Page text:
Saturday, August 27, 2011

This Was A Mistake

I was stumbling through the Web when I landed on a blog on Tumbler. It was an interesting blog written by a 17-year-old entitled “The Frustrations of Being A Writer”. It had some astute observations, coming from such a young source, although I had to smile at the phrase “during the first couple years of my career”. Still, I enjoyed reading the blog, so I started exploring other blogs on Tumbler and came across this:

I landed on a blog that had only one post: “This was a mistake.” As a writer, I recognized the power of those four words. Dozens of potential stories popped into my mind, all beginning with those four words:

“This was a mistake,” he thought, as he pushed the red button, launching the missiles. “It had to be a mistake.” But his orders had been clear. Thinking was outside his pay grade.

“This was a mistake.” She stared at the gun in her hand and watched the blood envelop her shoe.

“This was a mistake,” she said, gathering her discarded clothes.

“This was a mistake,” the renowned scientist said, but it was too late to turn back. The experiment had begun.

“This was a mistake.” He looked down at her and wished he could take back the last 10 minutes of his life.

And so it goes. That’s how we writers think. So, I saw the lone blog post and my eyes drifted to the “About” box. “Just a 15-year-old kid that thought maybe he could meet some other teens and make a few net friends.” Fair enough. So how to explain his “This was a mistake” post?

My first explanation was frustration. Maybe he tried to set up a blog and couldn’t get it up and running, and just gave up. Or maybe he had had a blog but deleted all the posts because he didn’t get any followers or, as he phrased it, net friends.”

Then, it occurred to me he might have revealed too much personal information in his blog. “This was a mistake.” Maybe something embarrassing or that should have remained private was posted in an unthinking moment, and that information had now gone viral among his circle of friends and classmates. I thought back to my high school days and tried to imagine how dreadful it would be to be forced to sit in a classroom surrounded by classmates who had read excerpts from my diary the night before. Had he let slip the name of a secret crush or doubts about sexuality, or some admission of a past misdeed?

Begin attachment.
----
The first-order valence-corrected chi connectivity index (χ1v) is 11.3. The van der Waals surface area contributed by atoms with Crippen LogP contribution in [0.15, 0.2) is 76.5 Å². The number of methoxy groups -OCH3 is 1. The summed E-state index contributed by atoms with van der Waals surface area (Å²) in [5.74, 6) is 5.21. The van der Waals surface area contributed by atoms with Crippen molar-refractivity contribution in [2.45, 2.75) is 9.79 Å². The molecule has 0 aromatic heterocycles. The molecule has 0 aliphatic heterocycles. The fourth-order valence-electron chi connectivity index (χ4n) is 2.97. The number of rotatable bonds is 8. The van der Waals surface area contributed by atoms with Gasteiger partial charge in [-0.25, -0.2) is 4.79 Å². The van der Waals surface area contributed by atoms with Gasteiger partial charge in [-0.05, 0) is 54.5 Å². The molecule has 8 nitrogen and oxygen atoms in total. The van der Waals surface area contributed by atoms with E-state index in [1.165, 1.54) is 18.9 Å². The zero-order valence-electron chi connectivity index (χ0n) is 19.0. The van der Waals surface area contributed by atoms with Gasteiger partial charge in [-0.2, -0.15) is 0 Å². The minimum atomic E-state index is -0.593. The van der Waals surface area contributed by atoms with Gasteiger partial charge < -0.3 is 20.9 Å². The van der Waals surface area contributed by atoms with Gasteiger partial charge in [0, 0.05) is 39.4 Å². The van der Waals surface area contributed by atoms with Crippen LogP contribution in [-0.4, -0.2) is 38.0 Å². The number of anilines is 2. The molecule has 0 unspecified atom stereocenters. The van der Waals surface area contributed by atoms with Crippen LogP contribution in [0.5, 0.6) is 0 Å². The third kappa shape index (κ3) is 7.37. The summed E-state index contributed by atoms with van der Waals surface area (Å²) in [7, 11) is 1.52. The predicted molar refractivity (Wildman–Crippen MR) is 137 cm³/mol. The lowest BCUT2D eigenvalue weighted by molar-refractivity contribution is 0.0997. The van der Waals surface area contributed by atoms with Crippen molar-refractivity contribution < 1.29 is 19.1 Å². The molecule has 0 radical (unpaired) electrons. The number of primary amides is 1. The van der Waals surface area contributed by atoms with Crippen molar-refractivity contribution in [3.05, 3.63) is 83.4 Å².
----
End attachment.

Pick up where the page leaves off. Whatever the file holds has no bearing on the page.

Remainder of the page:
The writer inside me imagined more scenarios. “This was a mistake.” Had I just read an online suicide note? Suicide is the third leading cause of death among teenagers. There are about 11 teen suicides every day. My instinct was to reach out to him, but then I paused. Was I reading too much into his words, attributing a finality to them he never intended? Should I, an adult, even contact a teenager online? Would that be viewed as improper or even creepy? Would I later be saying of my well-meaning intentions, “This was a mistake?” Then, I realized the post was three days old. If it was an online suicide note, it was probably too late.

I checked back a few weeks later. There were no new posts. I hope he just gave up on his blog, and not on his life.

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